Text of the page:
Even though macrophages may occur in different localizations in the lung, alveolar macrophages (AM) are the best characterized pulmonary macrophage population [4, 5]. Their special localization outside the epithelial barrier requires a specific adaptation to this environment and, indeed, AM differ in certain phenotypical and functional parameters not only from macrophages from other organs [6, 7] but also from interstitial pulmonary macrophages [4, 8]. On the one hand they are characterized by a higher capacity to phagocytose foreign material, increased production of reactive oxygen and nitrogen species and of the pleiotropic cytokine TNF-α. In contrast, they release reduced amounts of the proinflammatory cytokines IL-1β and IL-6 and show only a weak surface expression of MHC-class-II molecules and costimulatory molecules such as CD80 and CD86 . These properties imply, that AM are very effective in the defense of microbial invaders, however, do not necessarily induce an inflammatory reaction or initiate an adaptive immune response . With this respect, AM fulfill rather "classical" macrophage functions, i.e. direct defense of microorganisms and show only poor immunostimulating properties. In fact, they may even induce reversible anergy in T lymphocytes .
The situation may change significantly when an inflammatory reaction is induced. For example, AM with a rather monocytic phenotype appear following intratracheal administration of LPS or the CXC chemokine MCP-1 . Using a rat NO2 exposure model, we recently demonstrated a reduced capacity of AM from exposed animals to produce superoxide radicals following in vitro stimulation with zymosan as phagocytic stimulus . Moreover, AM from these animals showed a shift to an alternatively activated phenotype, mainly characterized by a reduced expression of the proinflammatory cytokines TNF-α and IL-1β and a significantly increased expression and production of the antiinflammatory cytokine IL-10 . So far, it is not clear whether these changes are due to the appearance of a phenotypical different AM subpopulation or due to a functional shift in the already present AM population.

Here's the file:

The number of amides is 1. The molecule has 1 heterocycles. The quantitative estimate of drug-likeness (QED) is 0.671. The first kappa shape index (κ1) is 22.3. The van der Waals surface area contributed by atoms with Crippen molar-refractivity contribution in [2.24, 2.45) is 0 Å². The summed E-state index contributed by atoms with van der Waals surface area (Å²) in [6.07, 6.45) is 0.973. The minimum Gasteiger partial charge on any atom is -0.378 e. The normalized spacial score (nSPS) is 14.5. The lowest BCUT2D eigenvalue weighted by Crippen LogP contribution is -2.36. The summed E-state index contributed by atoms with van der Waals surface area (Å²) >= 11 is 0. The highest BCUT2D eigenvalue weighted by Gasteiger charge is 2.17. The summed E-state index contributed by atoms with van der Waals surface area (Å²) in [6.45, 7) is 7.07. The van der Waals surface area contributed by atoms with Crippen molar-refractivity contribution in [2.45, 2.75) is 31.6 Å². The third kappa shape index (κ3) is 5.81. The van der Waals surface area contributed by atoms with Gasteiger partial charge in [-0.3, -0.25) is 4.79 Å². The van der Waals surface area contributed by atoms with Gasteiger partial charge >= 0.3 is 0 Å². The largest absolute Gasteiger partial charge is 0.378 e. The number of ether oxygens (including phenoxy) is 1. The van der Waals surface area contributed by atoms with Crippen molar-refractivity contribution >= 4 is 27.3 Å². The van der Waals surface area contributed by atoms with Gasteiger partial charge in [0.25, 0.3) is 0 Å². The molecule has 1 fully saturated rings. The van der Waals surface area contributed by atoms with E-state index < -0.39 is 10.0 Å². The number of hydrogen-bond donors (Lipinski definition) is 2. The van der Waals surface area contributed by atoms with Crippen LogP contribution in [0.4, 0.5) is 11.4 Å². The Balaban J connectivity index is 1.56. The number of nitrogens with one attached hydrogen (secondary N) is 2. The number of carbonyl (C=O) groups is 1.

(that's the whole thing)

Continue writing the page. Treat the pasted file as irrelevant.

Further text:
Therefore, the aim of the present study was to investigate whether phenotypically different AM subpopulations are present in the lung following NO2 exposure and whether these AM subpopulations show distinct functional properties. In fact we are able to show, that a phenotypically different AM subpopulation occurs in the lungs of NO2-exposed animals due to new infiltration. These cells show functional differences to already present AM with respect to mediator mRNA expression and production as well as mRNA expression for several matrix metalloproteinases.
Fischer344 rats were obtained from Charles River Wiga (Sulzfeld, Germany) at a body weight of about 120 g and C57BL/6 mice were purchased through Harlan Winkelmann (Borchen, Germany) at an age of 6 – 8 weeks. The animals were housed in wire cages at room temperatures in a 12-12 hours light-dark cycle and given food and water ad libitum.